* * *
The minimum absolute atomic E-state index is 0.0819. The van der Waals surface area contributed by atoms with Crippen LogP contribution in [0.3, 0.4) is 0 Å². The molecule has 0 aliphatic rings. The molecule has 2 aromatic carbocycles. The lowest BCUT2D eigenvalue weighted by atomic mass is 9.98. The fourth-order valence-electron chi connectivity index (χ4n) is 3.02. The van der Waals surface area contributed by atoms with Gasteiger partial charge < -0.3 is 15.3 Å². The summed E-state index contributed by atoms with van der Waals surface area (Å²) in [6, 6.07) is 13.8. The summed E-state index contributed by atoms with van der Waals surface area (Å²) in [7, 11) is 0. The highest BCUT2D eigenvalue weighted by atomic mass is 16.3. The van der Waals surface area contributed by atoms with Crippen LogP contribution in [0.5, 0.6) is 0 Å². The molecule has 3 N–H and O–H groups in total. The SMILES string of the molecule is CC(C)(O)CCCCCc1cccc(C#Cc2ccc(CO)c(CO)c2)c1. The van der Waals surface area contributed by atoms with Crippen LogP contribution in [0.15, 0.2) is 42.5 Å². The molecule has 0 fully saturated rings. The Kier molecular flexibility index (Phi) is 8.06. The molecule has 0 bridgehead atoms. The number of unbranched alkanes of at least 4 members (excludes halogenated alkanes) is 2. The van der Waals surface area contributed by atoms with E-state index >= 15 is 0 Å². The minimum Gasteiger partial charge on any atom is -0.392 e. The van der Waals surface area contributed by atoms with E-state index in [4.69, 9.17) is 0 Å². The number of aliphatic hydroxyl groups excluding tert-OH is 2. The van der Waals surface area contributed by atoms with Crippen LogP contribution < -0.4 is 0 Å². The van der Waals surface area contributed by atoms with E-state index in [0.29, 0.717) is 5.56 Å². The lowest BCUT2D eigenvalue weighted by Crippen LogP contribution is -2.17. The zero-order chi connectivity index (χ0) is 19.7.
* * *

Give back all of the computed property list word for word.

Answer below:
The minimum absolute atomic E-state index is 0.0819. The van der Waals surface area contributed by atoms with Crippen LogP contribution in [0.3, 0.4) is 0 Å². The molecule has 0 aliphatic rings. The molecule has 2 aromatic carbocycles. The lowest BCUT2D eigenvalue weighted by atomic mass is 9.98. The fourth-order valence-electron chi connectivity index (χ4n) is 3.02. The van der Waals surface area contributed by atoms with Gasteiger partial charge < -0.3 is 15.3 Å². The summed E-state index contributed by atoms with van der Waals surface area (Å²) in [6, 6.07) is 13.8. The summed E-state index contributed by atoms with van der Waals surface area (Å²) in [7, 11) is 0. The highest BCUT2D eigenvalue weighted by atomic mass is 16.3. The van der Waals surface area contributed by atoms with Crippen LogP contribution in [0.5, 0.6) is 0 Å². The molecule has 3 N–H and O–H groups in total. The SMILES string of the molecule is CC(C)(O)CCCCCc1cccc(C#Cc2ccc(CO)c(CO)c2)c1. The van der Waals surface area contributed by atoms with Crippen LogP contribution in [0.15, 0.2) is 42.5 Å². The molecule has 0 fully saturated rings. The Kier molecular flexibility index (Phi) is 8.06. The molecule has 0 bridgehead atoms. The number of unbranched alkanes of at least 4 members (excludes halogenated alkanes) is 2. The van der Waals surface area contributed by atoms with E-state index >= 15 is 0 Å². The minimum Gasteiger partial charge on any atom is -0.392 e. The van der Waals surface area contributed by atoms with E-state index in [4.69, 9.17) is 0 Å². The number of aliphatic hydroxyl groups excluding tert-OH is 2. The van der Waals surface area contributed by atoms with Crippen LogP contribution < -0.4 is 0 Å². The van der Waals surface area contributed by atoms with E-state index in [0.29, 0.717) is 5.56 Å². The lowest BCUT2D eigenvalue weighted by Crippen LogP contribution is -2.17. The zero-order chi connectivity index (χ0) is 19.7.